In dog years, he is about nine thousand… Give or take a few.
This dog was barely a threat to canned dog food. It moved at the speed of a glacier. It was almost as aggressive as a bowl of oatmeal. He couldn’t have chased me if his life depended on it. He wouldn’t walk more than a few feet before finding a new spot to lay down. This was the least dangerous dog on the planet.
After I finally got a look at him.
The whole evening bothered me. It reminded me of how often I let my imagination run and convince myself about what is real. Once that dog stepped into the light, the fear was gone. There was nothing about him that intimidated me, once I could see him clearly. But, up to that point, my imagination had turned him into something ominous. Something that was stalking me with the intent to kill. Something that was about to force me to run or fight.
I will assume that I am not the only guy who does this. In fact, I am willing to bet it’s pretty common for us to get all worked up about something, to later figure out that we weren’t even close. Our imagination didn’t match reality by a long shot. Not sure how you feel about it, but I get tired of making the same mistakes over and over.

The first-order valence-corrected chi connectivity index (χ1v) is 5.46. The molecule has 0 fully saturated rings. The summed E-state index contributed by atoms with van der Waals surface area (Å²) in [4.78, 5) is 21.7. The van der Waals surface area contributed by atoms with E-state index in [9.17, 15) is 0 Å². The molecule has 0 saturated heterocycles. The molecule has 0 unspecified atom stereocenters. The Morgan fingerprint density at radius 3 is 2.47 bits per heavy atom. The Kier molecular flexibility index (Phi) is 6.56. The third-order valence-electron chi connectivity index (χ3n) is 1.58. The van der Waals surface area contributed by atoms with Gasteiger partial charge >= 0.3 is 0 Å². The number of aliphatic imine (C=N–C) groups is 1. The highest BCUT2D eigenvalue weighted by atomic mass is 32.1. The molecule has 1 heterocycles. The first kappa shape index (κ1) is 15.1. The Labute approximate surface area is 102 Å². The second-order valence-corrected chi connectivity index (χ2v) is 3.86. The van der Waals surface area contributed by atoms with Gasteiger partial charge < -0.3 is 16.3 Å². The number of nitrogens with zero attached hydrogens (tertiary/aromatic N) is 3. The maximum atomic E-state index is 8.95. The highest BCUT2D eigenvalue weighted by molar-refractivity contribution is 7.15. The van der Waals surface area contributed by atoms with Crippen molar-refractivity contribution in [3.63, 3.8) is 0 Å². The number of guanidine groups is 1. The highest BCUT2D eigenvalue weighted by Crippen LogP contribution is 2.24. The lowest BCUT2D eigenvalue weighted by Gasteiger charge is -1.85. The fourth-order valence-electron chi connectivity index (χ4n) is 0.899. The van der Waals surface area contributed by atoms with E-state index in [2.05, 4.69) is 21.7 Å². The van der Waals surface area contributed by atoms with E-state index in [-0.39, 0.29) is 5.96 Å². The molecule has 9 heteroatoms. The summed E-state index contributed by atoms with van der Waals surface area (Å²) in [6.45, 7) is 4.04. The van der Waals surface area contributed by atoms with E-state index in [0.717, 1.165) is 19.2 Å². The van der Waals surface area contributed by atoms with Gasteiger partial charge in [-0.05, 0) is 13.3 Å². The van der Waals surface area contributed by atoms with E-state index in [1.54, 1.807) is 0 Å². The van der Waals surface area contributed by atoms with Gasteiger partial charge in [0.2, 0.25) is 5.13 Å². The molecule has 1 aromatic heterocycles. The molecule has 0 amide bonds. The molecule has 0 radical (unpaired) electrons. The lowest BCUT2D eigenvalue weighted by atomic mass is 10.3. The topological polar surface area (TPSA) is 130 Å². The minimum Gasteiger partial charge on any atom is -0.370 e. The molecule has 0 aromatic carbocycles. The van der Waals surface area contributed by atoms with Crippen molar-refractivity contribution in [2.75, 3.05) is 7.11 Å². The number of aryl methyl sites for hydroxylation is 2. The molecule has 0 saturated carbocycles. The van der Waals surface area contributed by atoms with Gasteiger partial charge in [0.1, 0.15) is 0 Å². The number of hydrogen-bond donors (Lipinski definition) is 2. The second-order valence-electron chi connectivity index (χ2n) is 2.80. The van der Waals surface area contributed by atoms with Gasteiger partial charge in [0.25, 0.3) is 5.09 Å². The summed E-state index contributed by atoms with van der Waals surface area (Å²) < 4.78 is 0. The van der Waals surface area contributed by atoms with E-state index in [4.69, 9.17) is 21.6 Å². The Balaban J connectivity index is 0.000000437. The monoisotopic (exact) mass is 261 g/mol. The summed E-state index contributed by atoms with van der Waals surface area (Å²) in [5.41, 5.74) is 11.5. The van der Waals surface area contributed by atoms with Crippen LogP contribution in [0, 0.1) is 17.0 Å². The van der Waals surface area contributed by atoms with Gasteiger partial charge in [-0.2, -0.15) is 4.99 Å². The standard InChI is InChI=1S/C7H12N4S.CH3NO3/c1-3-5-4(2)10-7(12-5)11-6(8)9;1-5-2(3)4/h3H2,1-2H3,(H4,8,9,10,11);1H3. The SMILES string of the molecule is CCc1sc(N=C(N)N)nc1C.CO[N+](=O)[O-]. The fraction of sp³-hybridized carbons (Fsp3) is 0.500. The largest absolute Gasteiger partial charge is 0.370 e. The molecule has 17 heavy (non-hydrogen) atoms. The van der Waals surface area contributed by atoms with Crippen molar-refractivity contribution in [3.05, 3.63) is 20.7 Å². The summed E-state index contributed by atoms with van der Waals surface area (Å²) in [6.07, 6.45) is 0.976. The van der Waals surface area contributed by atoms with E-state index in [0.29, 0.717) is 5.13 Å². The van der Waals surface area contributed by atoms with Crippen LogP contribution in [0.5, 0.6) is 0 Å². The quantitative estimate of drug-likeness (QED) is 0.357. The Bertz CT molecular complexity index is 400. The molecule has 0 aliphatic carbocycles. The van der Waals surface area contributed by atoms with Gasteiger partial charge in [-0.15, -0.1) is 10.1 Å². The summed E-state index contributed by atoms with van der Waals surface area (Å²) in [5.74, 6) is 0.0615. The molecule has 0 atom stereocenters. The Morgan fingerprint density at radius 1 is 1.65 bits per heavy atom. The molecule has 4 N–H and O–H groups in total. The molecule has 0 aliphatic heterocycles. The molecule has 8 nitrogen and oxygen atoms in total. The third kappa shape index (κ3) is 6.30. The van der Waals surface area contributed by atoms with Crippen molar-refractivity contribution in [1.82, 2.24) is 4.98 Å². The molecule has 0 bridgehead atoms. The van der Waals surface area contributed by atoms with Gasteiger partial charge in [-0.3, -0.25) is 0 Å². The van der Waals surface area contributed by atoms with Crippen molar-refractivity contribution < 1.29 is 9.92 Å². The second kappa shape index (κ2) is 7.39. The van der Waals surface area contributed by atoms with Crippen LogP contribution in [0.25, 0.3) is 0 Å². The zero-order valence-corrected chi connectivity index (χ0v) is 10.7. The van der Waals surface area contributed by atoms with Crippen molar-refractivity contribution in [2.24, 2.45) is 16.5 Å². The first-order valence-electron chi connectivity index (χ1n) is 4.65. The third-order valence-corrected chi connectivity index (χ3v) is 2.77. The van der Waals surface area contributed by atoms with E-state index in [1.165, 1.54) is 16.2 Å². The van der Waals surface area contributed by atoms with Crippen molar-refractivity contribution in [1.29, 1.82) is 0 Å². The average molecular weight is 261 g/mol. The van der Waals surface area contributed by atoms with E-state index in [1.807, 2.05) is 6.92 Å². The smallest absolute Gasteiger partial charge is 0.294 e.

A little humility goes a long way. Admit you have done this and we can move on.
Most of us make decisions because we are running towards something, or running from something. Most decisions are based on emotions. Most emotional based decisions aren’t generally the best decisions.
Maybe we should focus on getting more light on our choices, before deciding to run. Do a little more research about that big project you are about to throw your life savings at. Get a better look at that home, that you are leaving. Try and get a better, more realistic, perspective of that job you want to quit. Think about better uses for the money you are about to drop on that next toy.
Maybe carefully consider that family you considered abandoning… or starting.
Whatever it is.
Sometimes, even in defiance of everything rational, we need to take that long pause to wait. Give the bloodthirsty bear an extra few seconds to be fully exposed before running away. Sometime things aren’t as bad as we expected.
Except that cat. Much worse.
Want to know what the book was I was working on?
Visit my bookstore and see. Thanks for the support.